MK Revivo: Construction Industry Crisis Is Affecting the Entire Economy

By Aryeh Stern

View of a construction site in Tel Aviv. (Yossi Aloni/Flash90)

​​The Special Committee on Foreign Workers, chaired by MK Eliyahu Revivo (Likud), convened on Tuesday to discuss status of foreign workers in companies dealing with national infrastructure, in the context of the ongoing war.

At the start of the meeting, MK Revivo said, “It is no secret that the construction industry is experiencing a crisis that is affecting the entire economy, and may continue to affect Israel in the years to come. I have held dozens of debates on the construction industry, and I hope that the anticipated change will take place within a month, with the arrival of thousands of workers from India and Sri Lanka following the intensive work of the Population and Immigration Authority, the Ministry of Construction and Housing, the Israel Builders Association, and this committee.

“The issue of infrastructure, and particularly national infrastructure, is critical for the economy. As proof of this, the government has decided to detach it from the construction industry and designate a separate quota of foreign workers for infrastructure projects. However, it turns out that the regulations have yet to be issued because they have been tied to the regulations of the agriculture industry. In this meeting we will ask to hear about the state of the infrastructure industry during the war, how many foreign workers and Palestinian workers worked in the industry prior to the war and how many work in it today, possible solutions for alleviating the situation in the industry, and how the Government resolutions on this important matter are being implemented.”

Ministry of Construction and Housing official Michal Aran said, “We are advancing at a good pace. In India, just in New Delhi, there are more than 3,000 candidates who are currently undergoing the selection process, and in Sri Lanka as well the recruitment of workers is progressing at a good pace. We will soon begin the selection process in Uzbekistan as well.”

Inbal Mashash, director of the Foreign Workers Administration at the Population and Immigration Authority, informed the committee that according to the existing records, 4,640 Palestinian workers were employed in the infrastructure industry before the war. “There is no doubt that the infrastructure industry has taken a serious hit, and we cannot let the situation remain as it is. We will reevaluate the matter so that we will be able to present a plan that will provide a more precise response,” she said.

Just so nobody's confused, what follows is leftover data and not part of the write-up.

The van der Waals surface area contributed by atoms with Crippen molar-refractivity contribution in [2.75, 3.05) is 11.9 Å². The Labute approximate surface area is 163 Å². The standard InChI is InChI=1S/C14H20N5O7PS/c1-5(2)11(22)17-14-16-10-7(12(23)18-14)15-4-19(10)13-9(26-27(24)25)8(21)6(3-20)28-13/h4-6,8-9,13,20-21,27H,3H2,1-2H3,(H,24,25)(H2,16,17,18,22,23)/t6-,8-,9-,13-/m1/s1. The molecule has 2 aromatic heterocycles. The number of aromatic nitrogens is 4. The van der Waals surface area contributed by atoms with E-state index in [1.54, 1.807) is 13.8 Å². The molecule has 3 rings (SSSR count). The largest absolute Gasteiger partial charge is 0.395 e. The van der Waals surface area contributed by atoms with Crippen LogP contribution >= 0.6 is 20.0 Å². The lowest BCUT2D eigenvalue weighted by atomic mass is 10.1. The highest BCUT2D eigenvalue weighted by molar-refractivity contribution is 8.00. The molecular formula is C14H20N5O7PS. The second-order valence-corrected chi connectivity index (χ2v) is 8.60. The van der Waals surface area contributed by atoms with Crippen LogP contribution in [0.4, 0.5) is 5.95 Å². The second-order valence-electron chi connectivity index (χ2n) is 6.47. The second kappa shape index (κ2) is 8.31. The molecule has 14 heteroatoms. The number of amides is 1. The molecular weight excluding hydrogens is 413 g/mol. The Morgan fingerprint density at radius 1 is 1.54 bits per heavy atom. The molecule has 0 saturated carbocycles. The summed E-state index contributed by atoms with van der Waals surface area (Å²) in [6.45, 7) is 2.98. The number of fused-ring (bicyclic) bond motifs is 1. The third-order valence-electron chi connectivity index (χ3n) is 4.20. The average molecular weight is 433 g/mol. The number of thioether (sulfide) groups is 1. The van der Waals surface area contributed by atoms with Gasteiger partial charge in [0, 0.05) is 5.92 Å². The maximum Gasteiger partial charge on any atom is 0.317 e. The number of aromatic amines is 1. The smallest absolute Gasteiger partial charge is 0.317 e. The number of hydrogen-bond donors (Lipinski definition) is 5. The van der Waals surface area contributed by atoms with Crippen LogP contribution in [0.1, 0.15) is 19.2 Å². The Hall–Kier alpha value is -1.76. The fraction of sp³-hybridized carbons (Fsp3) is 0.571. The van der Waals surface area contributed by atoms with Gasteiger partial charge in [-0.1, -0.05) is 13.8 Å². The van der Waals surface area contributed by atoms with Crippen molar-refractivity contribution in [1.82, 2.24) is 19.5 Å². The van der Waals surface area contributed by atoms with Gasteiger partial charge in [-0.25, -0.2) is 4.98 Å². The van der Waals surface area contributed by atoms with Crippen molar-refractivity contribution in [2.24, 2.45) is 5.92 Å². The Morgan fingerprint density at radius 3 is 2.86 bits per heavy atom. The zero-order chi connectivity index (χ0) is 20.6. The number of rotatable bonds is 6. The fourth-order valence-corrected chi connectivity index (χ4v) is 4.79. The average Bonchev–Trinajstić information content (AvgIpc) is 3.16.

Tzvika David, vice president of the Israel Builders Association, said that according to a recent survey it conducted, there is a shortage of some 12,000 workers in the infrastructure industry due to the absence of Palestinian workers. “The shortage existed even before the war. The infrastructure industry must be separated from the construction industry, and the state must reduce regulation,” he said.

A Ministry of Transport and Road Safety official said, “There is an immediate shortage of 7,000 workers for transportation projects, and this shortage will become more severe next year in projects such as the metro, light rail, train tracks, and more. In Yerushalayim, due to the shortage, production is at 20%. Companies have started to recruit foreign workers, but because the work is done in open areas, there is a fear that many workers will prefer to work in the construction industry.”

Rom Bar-Av of the Ministry of Finance’s Budget Department said, “There are foreign workers who are designated for national infrastructure projects, in accordance with the Government’s decision. Certain projects have not been getting a response, so for them we are creating a special response that will include a separate quota.”

Avraham Chai Tiferet, deputy CEO of a foreign construction company, said, “The situation was intolerable even before the war. Since the outbreak of the war, there has been a mass departure of foreign workers. Every contractor who had employed Palestinian workers was forced to take workers from our projects, and because there is no enforcement, we are forced to remove cranes from projects. We fail to meet the goals and are exposed to fines and lawsuits.”

Chairman MK Revivo summed up the meeting: “The committee requests that the Ministry of Labor submit within a week the deposit regulations that are relevant to national infrastructure. In addition, the committee asks that the Ministry of Construction and Housing check with the corporations to see how many of the candidates in India have already obtained a police certificate.”

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